Despite Not Playing In Nearly 15 Years, Rafael Palmeiro Wants To Make MLB Comeback At The Age Of 53

by 3 years ago

Rafael Palmeiro

Getty Image / Jed Jacobsohn / Staff

OAKLAND , CA - AUGUST 16: Rafael Palmeiro #25 of the Baltimore Orioles looks on from the dugout during an MLB game against the Oakland Athletics at McAfee Coliseum on August 16, 2005 in Oakland, California. (Photo by Jed Jacobsohn/Getty Images)

Despite baseball not being as active as other professional sports, it is extremely rare for players to have the skills to continue to contribute on the field past the age of 40. Rafael Palmeiro doesn’t care about age and is determined to make an MLB comeback at the ripe old age of 53. Despite not playing professional baseball in nearly 20 years, the former Baltimore Orioles slugger is confident that he can make a Major League Baseball team’s roster. “If I go to spring training with a legitimate chance to make the team, I won’t have to go to the minors,” Palmeiro said.

The Athletic’s Ken Rosenthal, reported that Palmeiro wants to make a return to the big leagues despite not playing since 2005. “There’s no doubt in my mind I can do it,” Palmeiro told Rosenthal. “I’ve taken care of myself really well. I’ve been working out for years. Everything feels better than when I played.”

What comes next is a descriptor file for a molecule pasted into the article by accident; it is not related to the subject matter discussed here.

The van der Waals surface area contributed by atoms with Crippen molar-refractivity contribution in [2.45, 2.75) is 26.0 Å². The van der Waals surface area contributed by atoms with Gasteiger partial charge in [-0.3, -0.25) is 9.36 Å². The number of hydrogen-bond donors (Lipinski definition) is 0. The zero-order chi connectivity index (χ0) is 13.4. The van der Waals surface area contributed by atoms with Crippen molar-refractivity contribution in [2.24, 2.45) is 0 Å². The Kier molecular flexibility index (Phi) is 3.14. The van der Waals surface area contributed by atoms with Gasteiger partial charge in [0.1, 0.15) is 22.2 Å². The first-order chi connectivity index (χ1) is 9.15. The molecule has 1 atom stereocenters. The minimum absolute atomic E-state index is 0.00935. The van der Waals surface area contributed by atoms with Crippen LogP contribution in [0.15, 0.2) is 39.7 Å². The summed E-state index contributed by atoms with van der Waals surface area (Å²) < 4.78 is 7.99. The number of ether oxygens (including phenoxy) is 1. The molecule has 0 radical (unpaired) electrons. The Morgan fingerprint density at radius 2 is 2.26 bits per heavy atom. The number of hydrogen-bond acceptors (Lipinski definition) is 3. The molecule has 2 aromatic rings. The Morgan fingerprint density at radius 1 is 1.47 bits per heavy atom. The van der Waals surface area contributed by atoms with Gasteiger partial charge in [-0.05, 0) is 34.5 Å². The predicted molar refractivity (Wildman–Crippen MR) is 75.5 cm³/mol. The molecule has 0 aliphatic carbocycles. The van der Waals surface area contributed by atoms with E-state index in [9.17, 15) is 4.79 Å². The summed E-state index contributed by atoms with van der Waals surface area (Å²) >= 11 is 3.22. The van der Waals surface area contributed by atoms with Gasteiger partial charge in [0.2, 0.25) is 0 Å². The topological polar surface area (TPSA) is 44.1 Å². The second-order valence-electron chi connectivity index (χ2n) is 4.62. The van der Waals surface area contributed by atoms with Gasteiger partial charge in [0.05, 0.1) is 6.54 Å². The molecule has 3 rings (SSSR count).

One of the things that could be fueling Palmeiro’s possible comeback is his unceremonious departure from the game. Palmeiro tested positive for performance-enhancing drugs in 2005 and he was suspended by the MLB. The Orioles then released Palmerio and he never played another MLB game again. The suspension came a year after he vehemently denied using steroid during a congressional hearing. Palmeiro, who is one of only five players in MLB history with 500 home runs and 3,000 hits, had his legacy severely tarnished.

Of Palmeiro’s possible comeback, an anonymous MLB general manager said, “he would need to dominate in an independent or overseas league for a team to even consider him.” While it is easier for pitchers to stay in the league far past their primes, especially if they are armed with a knuckleball. But it’s a much different story for positional players. Playing regularly over a 162-game while traveling all over the country can take its toll. Since 1980 there have only been five positional players to play in the MLB: Minnie Miñoso (56), Julio Franco (49), Pete Rose (45), Carlton Fisk (45), and Omar Vizquel (45).


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